Maine’s Freedom of Access Act, an important tool that allows journalists and citizens to hold state and local governments accountable, is under attack.
The Right to Know Advisory Committee, a legislative body that advises on matters related to access to government records, heard testimony on Thursday about alleged violations by citizens.
Neal Goldberg, spokesman for the Maine Municipal Association, told the committee that “bad actors” abuse FOA because they just wanted to stress out city officials. He offered no evidence of the malicious intent he imputed to the requesters’ motives. But let’s admit for a moment that mysterious malefactors demand public records for a nefarious ulterior motive.
If that is worthy of the Committee’s consideration, why shouldn’t the Committee also consider the ‘bad actors’ on the other side of the equation? That said, why shouldn’t the committee question whether government employees are manipulating and exploiting loopholes in the law?
If the Maine Municipal Association can assume malice and bad character in the requester, then it is just as fair to assume the same of the requestee. For example, if “bad actors” use loopholes to avoid transparency for self-interested political reasons, this should not cause the committee much concern.
To take a specific example, consider a request that The Maine Wire sent to Maine Governor Janet Mills, the Department of Health and Human Services, and the Maine Centers for Disease Control more than a year ago.
After these government agencies decided to bar Maine Wire reporter Katherine Revello from weekly COVID-19 briefing calls, we filed a public-record request that may shed some light on that decision. In particular, we asked for communications between and between government agencies that would show why a journalist was barred from important public health information.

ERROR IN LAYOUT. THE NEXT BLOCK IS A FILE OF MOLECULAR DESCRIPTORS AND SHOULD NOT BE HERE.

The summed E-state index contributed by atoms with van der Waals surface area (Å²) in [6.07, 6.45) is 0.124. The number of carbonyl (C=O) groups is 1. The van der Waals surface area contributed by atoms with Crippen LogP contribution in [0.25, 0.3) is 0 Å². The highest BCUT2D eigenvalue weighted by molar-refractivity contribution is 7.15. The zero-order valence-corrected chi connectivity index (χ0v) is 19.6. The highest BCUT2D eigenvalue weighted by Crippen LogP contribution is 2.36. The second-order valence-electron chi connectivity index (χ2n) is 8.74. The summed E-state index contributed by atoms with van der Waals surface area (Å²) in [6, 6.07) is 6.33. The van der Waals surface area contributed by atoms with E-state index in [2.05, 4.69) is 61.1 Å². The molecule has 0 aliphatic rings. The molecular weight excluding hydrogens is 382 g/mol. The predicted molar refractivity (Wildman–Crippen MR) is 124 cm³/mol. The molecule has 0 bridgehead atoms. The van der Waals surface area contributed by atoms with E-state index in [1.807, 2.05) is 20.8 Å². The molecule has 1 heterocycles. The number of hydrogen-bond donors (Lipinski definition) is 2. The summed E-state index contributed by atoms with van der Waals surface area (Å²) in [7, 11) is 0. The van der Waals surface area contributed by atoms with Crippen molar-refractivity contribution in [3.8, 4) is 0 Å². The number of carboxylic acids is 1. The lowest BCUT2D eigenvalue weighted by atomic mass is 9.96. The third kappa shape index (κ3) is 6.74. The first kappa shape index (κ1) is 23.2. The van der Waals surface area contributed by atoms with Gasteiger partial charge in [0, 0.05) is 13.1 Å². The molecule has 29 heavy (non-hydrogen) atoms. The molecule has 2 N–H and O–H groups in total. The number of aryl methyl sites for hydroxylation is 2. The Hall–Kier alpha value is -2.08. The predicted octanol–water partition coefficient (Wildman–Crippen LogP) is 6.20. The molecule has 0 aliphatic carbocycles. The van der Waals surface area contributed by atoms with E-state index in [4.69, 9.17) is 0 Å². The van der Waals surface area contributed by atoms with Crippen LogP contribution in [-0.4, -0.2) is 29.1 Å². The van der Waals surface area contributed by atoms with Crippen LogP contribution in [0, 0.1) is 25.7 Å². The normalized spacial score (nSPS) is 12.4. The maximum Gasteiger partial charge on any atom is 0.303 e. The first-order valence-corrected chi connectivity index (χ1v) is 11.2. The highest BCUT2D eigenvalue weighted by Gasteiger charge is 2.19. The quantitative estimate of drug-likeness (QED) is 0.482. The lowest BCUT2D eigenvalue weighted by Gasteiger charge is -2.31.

More than a year later, this request remains unfulfilled.
The Mills administration has not offered an explanation for the delay.
This request was a routine act of journalism, not a tedious investigation. Journalists across the state should also take a keen interest in this issue, as it affects their own ability to perform routine journalistic acts. Unfortunately crickets from Maine’s major newspapers. Irrespective of this, the main issue is whether political actors will be allowed to thwart journalistic investigations and thus undermine freedom of the press.
Because of weaknesses in Maine’s Public Records Act, there is no mechanism to hold government actors – even political employees and policy appointees – accountable for imposing unreasonable delays or exorbitant costs on requests. Simply put, Mills – and any political actor in the future – can refuse to respond to simple, legitimate, journalistic requests and there will be no consequences.
In MMA’s words, “bad actors” could conceivably receive an FOA request from a journalist and delay fulfilling the request until after an election — or after they are out of office — if they believe that this could have a bad impact on their reputation. Depending on your perspective, this is exactly what is already happening. (I’m sure the media and left-wing activists would be level-headed if the LePage administration delayed public record keeping for more than a year after the Press Herald published reports of a public health briefing.)
This is just one of FOA’s many material weaknesses. Instead of dealing with a handful of pesky FOA requesters whose behavior current law can already handle, the committee should deal with bad actors on the record production side.
The Maine Freedom of Access Act means nothing if government officials can ignore it with impunity.